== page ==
The merge of numerical control and remote manipulation created a new field of engineering, and with it a number of scientific issues in design and control which are substantially different from those of the original technologies have emerged.
Robots, Not a Normal Machine
Robots are required to have much higher mobility and dexterity than traditional machine tools. They must be able to work in a large reachable range, access crowded places, handle a variety of work-pieces, and perform flexible tasks. The high mobility and dexterity requirements result in the unique mechanical structure of robots, which parallels the human arm structure. However, this structure significantly departs from traditional machine design. A robot mechanical structure is basically composed of cantilevered beams, forming a sequence of arm links connected by hinged joints. Such a structure has inherently poor mechanical stiffness and accuracy, hence is not appropriate for the heavy-duty, high-precision applications required of machine tools. Further, it also implies a serial sequence of servoed joints, whose errors accumulate along the linkage. In order to exploit the high mobility and dexterity uniquely featured by the serial linkage, these difficulties must be overcome by advanced design and control techniques.
The dynamic behaviour of robot manipulators is also complex, since the dynamics of multi-input spatial linkages are highly coupled and non-linear. The motion of each joint is significantly affected by the motions of all the other joints. The inertial load imposed at each joint varies widely depending on the configuration of the manipulator arm. Coriolis and centrifugal effects are prominent when the manipulator arm moves at high speeds. The kinematic and dynamic complexities create unique control problems that are not adequately handled by standard linear control techniques, and thus make effective control system design a critical issue in robotics.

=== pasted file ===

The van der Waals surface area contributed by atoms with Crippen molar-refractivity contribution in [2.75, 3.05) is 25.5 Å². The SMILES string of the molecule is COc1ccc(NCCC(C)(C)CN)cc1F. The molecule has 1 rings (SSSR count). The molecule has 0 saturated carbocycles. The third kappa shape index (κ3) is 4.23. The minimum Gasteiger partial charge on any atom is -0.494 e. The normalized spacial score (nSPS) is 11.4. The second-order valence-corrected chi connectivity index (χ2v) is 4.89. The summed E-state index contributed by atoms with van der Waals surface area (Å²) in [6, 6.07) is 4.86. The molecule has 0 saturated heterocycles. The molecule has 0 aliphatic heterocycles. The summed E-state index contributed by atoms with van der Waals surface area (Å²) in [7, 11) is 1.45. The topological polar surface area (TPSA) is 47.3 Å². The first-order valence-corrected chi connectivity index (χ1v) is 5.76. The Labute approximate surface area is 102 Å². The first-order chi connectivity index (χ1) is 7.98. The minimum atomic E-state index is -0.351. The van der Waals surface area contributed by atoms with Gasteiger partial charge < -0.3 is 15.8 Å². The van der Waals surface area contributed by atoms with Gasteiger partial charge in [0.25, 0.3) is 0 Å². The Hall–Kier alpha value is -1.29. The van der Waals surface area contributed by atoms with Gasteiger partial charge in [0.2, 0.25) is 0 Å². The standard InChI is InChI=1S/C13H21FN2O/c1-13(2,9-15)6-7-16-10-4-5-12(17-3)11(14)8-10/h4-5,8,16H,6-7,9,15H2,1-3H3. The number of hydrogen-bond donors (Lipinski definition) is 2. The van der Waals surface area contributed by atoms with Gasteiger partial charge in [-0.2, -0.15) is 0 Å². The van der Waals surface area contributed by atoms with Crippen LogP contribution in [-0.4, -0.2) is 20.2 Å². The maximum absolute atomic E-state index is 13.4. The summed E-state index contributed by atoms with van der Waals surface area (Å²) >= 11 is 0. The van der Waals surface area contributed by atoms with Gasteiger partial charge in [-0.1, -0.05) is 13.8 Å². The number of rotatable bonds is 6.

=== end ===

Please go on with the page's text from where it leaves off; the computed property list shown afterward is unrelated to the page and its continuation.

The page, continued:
Interacting with the Environment
Robots are required to interact much more heavily with peripheral devices than traditional numerically-controlled machine tools. Machine tools are essentially self-contained systems that handle work-pieces in well-defined locations. By contrast, the environment in which robots are used is often poorly structured, and effective means must be developed to identify the locations of the work-pieces as well as to communicate to peripheral devices and other machines in a coordinated fashion.
Robots are also critically different from master-slave manipulators, in that they are autonomous systems. Master-slave manipulators are essentially manually controlled systems, where the human operator takes the decisions and applies control actions. The operator interprets a given task, finds an appropriate strategy to accomplish the task, and plans the procedure of operations. He/she devises an effective way of achieving the goal on the basis of his/her experience and knowledge about the task. His/her decisions are then transferred to the slave manipulator through the joystick. The resultant motion of the slave manipulator is monitored by the operator, and necessary adjustments or modifications of control actions are provided when the resultant motion is not adequate, or when unexpected events occur during the operation. The human operator is, therefore, an essential part of the control loop. When the operator is eliminated from the control system, all the planning and control commands must be generated by the machine itself.
The detailed operations procedure that a robot follows must be set up in advance, and each step of motion command must be generated and coded in an appropriate form so that the robot can interpret it and execute it accurately. Effective means to store the commands and manage the data file are also needed . Thus, programming and command generation are critical issues in robotics. In addition, the robot must be able to fully monitor its own motion. In order to adapt to disturbances and unpredictable changes in the work environment, the robot needs a variety of sensors, so as to obtain information both about the environment (using external sensors, such as cameras or touch sensors) and about itself (using internal sensors, such as joint encoders or joint torque sensors). Effective sensor-based strategies that incorporate this information require advanced control algorithms. But they also imply a detailed understanding of the task.